Michigan Veterans Attorney Comments on Justice Department’s Failure to Prosecute VA Executives
Feb 24, 2016
Northville, MI (Law Firm Newswire) February 24, 2016 – Federal prosecutors ruled against pursuing criminal charges against two Department of Veterans Affairs (VA) officials who faced accusations of defrauding the agency for $400,000 and manipulating its hiring system for their own benefit.
The U.S. Attorney’s Office for the District of Columbia in December declined the VA inspector general’s request for a criminal investigation against Kimberly Graves and Diana Rubens. The Department of Justice said it “referred the matter to the VA for any administrative action that is deemed appropriate.” However, Florida Rep. Jeff Miller raised questions about why charges would not be pressed against the officials.
“Letting misbehaving employees off the hook by sparing them from even minimal punishment does little to prevent such fraudulent behavior in the future,” said Jim Fausone, a Michigan-based veterans attorney. “The VA is too fixated on defending its lack of accountability. Persistent wrongdoing within the department takes away from valuable time and resources that should be spent on veterans instead.”
The VA watchdog released a report in September saying that Graves and Rubens forced subordinates to agree to job transfers against their will. The two VA officials then filled the vacancies themselves, while maintaining their original salaries despite having fewer responsibilities. According to the report, Rubens and Graves obtained more than $400,000 in moving expenses through a relocation program meant to ease the strain of moving VA employees between cities.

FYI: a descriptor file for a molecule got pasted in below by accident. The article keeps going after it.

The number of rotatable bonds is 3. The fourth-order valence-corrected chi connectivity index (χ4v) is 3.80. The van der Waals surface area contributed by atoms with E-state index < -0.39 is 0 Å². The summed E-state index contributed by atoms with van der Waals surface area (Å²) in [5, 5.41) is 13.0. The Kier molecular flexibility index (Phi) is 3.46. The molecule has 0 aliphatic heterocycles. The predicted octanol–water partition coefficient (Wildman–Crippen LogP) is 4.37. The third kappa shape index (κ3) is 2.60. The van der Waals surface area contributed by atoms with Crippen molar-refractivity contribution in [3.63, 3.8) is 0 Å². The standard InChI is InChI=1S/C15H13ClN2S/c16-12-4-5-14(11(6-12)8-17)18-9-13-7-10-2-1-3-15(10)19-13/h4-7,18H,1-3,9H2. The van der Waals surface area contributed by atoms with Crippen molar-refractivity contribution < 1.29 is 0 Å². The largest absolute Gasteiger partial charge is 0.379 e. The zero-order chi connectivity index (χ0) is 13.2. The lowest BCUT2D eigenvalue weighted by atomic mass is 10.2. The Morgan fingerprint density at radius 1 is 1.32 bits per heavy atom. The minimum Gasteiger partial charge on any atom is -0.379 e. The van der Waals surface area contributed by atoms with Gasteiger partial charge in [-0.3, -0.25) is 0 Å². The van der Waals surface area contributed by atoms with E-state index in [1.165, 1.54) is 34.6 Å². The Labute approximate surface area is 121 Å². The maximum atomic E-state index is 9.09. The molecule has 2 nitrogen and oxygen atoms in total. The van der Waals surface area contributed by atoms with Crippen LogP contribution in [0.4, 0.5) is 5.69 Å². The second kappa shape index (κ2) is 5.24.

Both worked as heads of regional offices for the Veterans Benefits Administration. Rubens had been earning $181,497 in Philadelphia, while Graves received $173,949 in St. Paul, Minnesota. In November, the VA chose to demote Rubens and Graves instead of firing them. However, a paperwork error resulted in the two officials being spared from demotion. The VA had said it would resume the disciplinary process after the problem was resolved.
On January 8 the agency said that it finally demoted Rubens and Graves. The former high-ranking executives were given assistant director positions at other VA regional offices. The VA released a statement saying, “These actions were originally initiated in October 2015 but had to be redone to correct an administrative error.”
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